With the death of Justice Scalia, the Supreme Court has become even more of a BFD than it usually is in our politics. Republicans are setting the terms of the current battle by saying that Mr. Obama should not even bring forward a candidate for the Senate’s Advise and Consent process.

The Republicans fought for 40 years to get a Conservative majority, and will not give that up without a fight. This is the first time since Clarence Thomas replaced Thurgood Marshall in 1991 that the ideological balance on the Court could actually change. In the last six cases, from Ginsberg through Kagan, either a Republican president filled the seat of a conservative justice, or a Democratic president filled the seat of a liberal justice.

So the stakes are very high, both substantively and politically.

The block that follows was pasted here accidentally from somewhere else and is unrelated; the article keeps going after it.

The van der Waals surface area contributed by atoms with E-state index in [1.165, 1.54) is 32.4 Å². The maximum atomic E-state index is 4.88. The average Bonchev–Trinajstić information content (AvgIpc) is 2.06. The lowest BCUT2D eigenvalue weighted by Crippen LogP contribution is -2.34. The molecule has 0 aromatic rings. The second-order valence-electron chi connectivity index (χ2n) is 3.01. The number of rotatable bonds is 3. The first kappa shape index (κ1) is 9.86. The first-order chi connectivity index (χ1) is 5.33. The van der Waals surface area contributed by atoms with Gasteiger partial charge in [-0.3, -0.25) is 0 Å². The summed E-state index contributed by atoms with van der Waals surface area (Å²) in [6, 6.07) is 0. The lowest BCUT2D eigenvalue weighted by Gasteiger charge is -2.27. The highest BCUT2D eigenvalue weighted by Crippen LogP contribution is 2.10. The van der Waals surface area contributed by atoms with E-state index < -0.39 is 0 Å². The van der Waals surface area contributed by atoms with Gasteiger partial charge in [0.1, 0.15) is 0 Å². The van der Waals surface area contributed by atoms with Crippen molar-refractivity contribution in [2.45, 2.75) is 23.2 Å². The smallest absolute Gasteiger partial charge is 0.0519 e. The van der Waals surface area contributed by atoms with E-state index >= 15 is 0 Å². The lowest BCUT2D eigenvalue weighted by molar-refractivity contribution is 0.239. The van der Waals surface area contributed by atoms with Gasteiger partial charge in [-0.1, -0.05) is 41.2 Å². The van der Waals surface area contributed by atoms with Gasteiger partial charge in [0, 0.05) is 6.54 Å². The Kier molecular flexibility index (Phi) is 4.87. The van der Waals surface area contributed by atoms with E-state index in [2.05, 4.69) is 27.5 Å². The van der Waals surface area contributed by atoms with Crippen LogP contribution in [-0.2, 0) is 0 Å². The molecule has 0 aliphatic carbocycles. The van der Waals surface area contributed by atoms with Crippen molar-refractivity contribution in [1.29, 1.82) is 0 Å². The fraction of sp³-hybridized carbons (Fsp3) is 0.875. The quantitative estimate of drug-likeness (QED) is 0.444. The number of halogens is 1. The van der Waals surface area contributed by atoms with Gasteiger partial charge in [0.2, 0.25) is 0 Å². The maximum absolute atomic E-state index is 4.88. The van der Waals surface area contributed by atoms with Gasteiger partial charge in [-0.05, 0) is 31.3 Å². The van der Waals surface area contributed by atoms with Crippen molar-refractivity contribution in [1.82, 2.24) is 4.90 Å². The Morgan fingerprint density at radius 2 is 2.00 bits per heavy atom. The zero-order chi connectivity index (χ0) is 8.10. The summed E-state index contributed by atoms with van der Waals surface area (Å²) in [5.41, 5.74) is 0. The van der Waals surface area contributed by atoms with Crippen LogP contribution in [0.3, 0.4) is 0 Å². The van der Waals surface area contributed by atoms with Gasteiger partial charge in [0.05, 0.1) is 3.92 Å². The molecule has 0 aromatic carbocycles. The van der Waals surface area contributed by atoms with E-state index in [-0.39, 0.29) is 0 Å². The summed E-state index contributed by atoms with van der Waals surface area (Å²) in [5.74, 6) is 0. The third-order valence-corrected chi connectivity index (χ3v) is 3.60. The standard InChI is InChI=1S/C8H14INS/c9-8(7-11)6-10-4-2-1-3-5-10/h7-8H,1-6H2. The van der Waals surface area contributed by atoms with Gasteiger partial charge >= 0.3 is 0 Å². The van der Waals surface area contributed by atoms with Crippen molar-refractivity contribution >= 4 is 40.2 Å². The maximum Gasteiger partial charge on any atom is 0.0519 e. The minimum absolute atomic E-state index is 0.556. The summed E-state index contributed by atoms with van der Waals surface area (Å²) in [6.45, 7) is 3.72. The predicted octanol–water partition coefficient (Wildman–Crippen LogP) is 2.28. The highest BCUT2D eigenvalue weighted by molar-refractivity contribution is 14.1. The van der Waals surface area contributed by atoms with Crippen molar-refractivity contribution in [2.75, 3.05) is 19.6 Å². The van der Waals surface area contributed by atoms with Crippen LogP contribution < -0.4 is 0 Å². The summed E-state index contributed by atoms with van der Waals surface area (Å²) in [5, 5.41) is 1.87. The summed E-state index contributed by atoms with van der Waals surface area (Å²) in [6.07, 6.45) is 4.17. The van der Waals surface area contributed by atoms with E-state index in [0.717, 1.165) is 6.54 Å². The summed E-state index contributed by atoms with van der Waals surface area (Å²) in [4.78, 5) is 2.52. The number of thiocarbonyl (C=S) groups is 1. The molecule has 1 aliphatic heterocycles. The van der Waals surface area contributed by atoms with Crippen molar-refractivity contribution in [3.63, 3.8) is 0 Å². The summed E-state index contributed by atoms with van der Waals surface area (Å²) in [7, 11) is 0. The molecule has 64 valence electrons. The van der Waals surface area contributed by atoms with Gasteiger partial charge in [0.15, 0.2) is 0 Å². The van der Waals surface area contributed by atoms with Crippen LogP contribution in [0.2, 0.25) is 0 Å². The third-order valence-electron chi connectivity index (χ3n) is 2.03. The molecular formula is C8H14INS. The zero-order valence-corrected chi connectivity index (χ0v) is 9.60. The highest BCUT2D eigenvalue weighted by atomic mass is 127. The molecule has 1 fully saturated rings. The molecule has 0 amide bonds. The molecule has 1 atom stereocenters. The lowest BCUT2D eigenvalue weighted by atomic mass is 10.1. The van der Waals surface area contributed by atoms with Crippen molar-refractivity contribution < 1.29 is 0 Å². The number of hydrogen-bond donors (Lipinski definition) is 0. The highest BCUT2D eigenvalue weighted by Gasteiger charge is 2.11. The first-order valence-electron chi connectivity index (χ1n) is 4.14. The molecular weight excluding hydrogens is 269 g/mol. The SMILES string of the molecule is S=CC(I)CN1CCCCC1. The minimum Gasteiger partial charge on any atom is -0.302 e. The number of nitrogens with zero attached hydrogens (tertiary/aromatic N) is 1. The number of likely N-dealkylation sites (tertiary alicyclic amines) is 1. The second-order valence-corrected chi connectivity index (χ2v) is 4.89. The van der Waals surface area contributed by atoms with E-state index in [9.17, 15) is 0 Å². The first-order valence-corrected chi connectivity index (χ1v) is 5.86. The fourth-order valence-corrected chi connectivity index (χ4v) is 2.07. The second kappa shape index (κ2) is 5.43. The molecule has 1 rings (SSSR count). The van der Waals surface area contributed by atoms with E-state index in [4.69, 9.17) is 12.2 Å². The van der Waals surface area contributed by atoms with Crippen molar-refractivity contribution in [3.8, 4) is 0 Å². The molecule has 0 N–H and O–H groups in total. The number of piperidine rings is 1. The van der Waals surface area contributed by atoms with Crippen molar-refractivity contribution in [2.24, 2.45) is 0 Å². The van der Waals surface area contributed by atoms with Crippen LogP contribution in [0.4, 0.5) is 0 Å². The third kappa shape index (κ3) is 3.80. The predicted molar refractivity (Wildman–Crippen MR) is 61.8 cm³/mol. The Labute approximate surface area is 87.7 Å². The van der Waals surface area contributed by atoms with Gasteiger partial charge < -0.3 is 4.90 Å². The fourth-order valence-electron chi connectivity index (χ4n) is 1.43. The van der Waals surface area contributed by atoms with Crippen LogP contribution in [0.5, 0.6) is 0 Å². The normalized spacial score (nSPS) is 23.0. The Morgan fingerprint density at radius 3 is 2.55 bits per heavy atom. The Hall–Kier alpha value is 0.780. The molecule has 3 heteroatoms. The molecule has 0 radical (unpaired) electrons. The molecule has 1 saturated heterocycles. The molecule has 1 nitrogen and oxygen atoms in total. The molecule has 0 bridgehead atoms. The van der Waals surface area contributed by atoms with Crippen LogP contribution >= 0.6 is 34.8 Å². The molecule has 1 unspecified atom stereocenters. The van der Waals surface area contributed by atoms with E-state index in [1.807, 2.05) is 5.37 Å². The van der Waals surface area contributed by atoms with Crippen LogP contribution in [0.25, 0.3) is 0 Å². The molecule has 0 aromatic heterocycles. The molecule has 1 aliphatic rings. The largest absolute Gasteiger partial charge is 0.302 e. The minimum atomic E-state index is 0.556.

On the other hand, the voters might rediscover that presidential elections should be about serious issues. At the top of the list: Who will pick the justice that creates a new Supreme Court majority?

A brief history from Paul Waldman at the WaPo:

The Senate…used to approach nominations to the Supreme Court with a simple standard: If the nominee was qualified and wasn’t a criminal or a drunk, he or she would probably get confirmed with the support of both the president’s party and the opposition…But we may have entered an era with an entirely different starting presumption: not that a well-qualified nominee deserves confirmation, but that senators ought to oppose any nomination from a president of the other party.

Waldman provides this list of recent nominees and how the Senate voted:

Antonin Scalia (1986): 98-0